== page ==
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Credit Coach: What are the budget implications for the sandwich generation?

I recently had the role of the middle man in heated financial discussions between a grandmother, a daughter, a niece and a nephew.

I recently had the role of the middle man in heated financial discussions between a grandmother, a daughter, a niece and a nephew. They were discussing finances, minimum wage, university costs, housing prices and comparative effort levels in the work force. As an observer to the conversation without a point to prove, I was able to take in some valid points from each individual. Each made winnable arguments as to which generation had the rougher go.

As a practicing Licensed insolvency Trustee with BDO Debt Solutions, I have worked with all age groups. This three-part blog series will talk about some of the current challenges facing three generations: millennials, the sandwich generation and seniors. I’ll provide you with some tips and tricks and identify some pitfalls to help you avoid falling into debt.

The sandwich generation is a term used to define the financial and debt implications for folks in their 40s and 50s, and even 60s. People in this age group can be raising a family or supporting adult children (millennials) while also financially helping out their aging parents (seniors) — they are therefore “sandwiched” in between the two generations.

Canadians in the sandwich generation are pulling their hair out financially. Think of the challenges they’re facing:

  • Higher housing prices
  • Heavy student debt loads — an issue for millennial children, but also for 40-something parents
  • Lower paying part-time jobs for their growing children
  • Aging parents who still want to keep their independence, even though pensions are largely fixed and retirement savings may be inadequate

So what can Canadians do who are facing this crunch?

  1. Research the topic. Information is plentiful these days. Search out blogs and articles on the topic of the sandwich generation. Do your research into elder care and the costs associated with taking care of mom and dad when they reach 70 or 80 or 90. If your house is paid off and you’ve been out of the market for a while, take the time to research today’s housing market. Keeping tabs on housing prices and keeping in touch with mortgage rates will help you prepare your children for their first home purchase.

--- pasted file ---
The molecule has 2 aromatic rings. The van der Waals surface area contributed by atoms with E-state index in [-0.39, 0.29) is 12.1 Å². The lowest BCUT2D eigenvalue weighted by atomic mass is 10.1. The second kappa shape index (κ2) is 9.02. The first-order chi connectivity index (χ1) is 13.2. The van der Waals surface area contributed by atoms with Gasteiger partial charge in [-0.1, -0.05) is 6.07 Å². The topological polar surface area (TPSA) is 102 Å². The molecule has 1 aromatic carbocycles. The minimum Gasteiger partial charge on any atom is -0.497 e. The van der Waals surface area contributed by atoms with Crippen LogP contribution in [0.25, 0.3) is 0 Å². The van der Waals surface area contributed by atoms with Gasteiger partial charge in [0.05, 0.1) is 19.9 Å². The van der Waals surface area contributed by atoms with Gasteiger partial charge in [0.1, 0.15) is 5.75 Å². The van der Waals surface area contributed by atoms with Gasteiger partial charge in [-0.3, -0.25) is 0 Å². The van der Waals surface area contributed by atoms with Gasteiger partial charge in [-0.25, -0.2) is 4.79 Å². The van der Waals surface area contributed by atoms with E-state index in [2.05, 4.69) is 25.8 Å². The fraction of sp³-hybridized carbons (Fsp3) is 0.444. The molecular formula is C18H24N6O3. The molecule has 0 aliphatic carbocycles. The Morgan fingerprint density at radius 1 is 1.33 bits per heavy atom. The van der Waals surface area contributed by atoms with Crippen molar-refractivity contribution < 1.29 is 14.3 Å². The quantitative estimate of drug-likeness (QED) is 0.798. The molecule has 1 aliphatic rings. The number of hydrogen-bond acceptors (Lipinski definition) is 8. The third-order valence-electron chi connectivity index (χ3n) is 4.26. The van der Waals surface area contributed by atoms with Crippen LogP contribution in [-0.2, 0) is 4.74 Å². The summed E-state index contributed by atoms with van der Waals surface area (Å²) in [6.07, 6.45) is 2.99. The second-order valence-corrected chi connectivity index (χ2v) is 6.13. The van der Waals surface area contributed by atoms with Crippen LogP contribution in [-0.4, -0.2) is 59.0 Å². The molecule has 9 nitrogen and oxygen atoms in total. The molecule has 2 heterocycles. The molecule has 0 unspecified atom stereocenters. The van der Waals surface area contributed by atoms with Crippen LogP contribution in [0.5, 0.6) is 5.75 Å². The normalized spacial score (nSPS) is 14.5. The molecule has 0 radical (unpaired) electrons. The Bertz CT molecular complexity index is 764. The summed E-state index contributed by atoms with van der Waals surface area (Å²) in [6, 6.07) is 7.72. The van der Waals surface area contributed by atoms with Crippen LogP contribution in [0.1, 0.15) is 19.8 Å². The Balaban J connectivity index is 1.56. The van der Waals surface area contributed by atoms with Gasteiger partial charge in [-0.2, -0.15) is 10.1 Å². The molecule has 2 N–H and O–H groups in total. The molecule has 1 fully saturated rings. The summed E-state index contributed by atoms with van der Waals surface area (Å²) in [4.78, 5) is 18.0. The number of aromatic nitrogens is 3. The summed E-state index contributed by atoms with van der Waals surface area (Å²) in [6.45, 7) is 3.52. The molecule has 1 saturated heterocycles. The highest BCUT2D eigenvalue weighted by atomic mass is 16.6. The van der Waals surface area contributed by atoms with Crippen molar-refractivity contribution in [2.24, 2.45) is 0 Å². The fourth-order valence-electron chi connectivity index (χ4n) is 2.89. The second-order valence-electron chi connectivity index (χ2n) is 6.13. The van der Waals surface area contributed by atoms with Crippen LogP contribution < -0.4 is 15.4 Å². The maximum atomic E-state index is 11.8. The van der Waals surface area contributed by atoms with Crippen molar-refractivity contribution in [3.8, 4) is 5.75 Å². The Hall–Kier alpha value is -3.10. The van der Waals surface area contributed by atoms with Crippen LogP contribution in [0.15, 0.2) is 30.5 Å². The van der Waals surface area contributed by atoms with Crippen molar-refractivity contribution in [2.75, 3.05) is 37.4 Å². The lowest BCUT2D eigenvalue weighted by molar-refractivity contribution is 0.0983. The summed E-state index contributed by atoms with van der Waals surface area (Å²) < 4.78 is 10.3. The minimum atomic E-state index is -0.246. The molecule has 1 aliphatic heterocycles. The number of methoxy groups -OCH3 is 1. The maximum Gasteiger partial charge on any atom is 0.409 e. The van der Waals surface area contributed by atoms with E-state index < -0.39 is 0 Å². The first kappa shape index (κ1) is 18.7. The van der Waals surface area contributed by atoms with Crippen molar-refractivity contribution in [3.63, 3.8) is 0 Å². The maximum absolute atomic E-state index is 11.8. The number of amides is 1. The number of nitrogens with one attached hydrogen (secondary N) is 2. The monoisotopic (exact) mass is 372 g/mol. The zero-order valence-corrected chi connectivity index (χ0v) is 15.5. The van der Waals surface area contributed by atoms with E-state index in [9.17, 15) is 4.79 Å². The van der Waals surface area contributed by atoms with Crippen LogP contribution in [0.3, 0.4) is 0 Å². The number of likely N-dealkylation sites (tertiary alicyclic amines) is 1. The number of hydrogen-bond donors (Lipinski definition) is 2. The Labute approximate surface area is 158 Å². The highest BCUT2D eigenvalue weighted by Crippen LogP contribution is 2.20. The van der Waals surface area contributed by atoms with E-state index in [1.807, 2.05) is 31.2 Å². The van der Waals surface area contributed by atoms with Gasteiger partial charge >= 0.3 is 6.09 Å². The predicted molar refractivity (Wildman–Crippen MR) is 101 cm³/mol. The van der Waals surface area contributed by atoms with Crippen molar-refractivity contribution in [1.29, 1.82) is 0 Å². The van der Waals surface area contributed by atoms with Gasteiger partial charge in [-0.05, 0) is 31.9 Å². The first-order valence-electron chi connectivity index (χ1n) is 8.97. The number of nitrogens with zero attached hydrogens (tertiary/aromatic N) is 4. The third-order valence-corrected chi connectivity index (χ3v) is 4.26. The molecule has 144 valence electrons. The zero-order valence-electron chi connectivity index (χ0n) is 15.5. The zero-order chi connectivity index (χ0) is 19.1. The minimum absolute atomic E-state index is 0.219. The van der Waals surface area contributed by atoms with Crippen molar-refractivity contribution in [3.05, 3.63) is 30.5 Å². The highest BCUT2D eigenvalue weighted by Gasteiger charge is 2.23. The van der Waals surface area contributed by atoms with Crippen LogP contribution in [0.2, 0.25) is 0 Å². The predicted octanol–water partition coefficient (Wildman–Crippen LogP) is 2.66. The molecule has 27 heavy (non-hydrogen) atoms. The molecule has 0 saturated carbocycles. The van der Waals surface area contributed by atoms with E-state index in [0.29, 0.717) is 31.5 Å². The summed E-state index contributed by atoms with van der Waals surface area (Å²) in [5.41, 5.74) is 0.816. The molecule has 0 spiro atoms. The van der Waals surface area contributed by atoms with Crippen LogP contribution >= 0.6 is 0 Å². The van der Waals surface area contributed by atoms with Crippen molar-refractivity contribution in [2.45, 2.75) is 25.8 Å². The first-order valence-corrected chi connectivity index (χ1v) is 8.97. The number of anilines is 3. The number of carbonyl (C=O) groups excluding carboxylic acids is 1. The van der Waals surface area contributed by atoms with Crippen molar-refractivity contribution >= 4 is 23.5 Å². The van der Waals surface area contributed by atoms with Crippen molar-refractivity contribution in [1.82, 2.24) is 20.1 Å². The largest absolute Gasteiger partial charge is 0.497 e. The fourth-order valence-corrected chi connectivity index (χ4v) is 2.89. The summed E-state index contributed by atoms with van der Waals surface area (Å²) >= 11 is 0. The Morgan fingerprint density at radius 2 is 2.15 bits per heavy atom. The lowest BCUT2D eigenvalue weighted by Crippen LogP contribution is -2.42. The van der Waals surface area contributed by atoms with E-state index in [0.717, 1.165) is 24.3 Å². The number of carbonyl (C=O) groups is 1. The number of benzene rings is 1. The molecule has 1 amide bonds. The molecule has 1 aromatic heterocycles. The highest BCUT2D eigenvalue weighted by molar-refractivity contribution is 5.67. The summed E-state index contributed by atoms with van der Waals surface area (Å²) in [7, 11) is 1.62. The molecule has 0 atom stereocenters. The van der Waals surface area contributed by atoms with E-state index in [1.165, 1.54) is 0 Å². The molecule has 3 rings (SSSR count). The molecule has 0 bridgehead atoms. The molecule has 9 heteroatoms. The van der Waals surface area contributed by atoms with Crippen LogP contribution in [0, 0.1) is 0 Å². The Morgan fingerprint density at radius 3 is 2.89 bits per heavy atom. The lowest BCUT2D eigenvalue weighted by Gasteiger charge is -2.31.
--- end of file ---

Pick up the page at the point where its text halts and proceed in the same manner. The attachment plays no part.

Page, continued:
2. Have a financial heart to heart with all those you are watching over. It can be a very difficult conversation with kids that are 21 and have their own opinions, and/or an independent mom or dad that can’t bear to burden you with the hidden credit card bills or the fact that they been scammed by some slick telemarketer. However, if you are sandwiched in the middle and your finances are going to be called upon as the cornerstone, you need to know where everyone else is sitting with their debt.
  3. Make it a priority to create a budget for all involved — this is critical. You will want to ensure that either family member (your senior parents or your child) is keeping track of spending and expenses, keeping up with debt payments and not slipping towards personal bankruptcy. Don’t forget to mind your own finances. During this stage it is often wise to stress test your financial health, so you and those you are supporting will know how much financial support you can truly give.
  4. If you sense a financial problem seek help. If mom or dad or one of the kids in your charge were ill you would immediately reach out for the best care possible. I have often found it funny that we seem to have no problem being poked and prodded in the most private of spots by a doctor that is sometimes a complete stranger, however when it comes to debt problems, many find it far too embarrassing to go and sit with a debt help professional and get the information they need.

Communication in all areas of one’s life is critical for success. If you’re faced with the task of caring for two generations — an adult son or daughter attempting to spread their wings and aging parents not yet willing to give up the family home — make sure that everyone is on the same page financially and knows the expectations. The tips above will go a long way towards helping you avoid being sandwiched in.

Share your sandwich story and how you survived @JSCreditcoach or tell us about it in the comment section below.

Jayson Stoppel is a Licensed Insolvency Trustee and Chartered Accountant with BDO First Call Debt Solutions. With over 15 years in practice, Jayson assists individuals, families and companies with financial difficulties in Thunder Bay and throughout Northwest Ontario. To reach Jayson by email: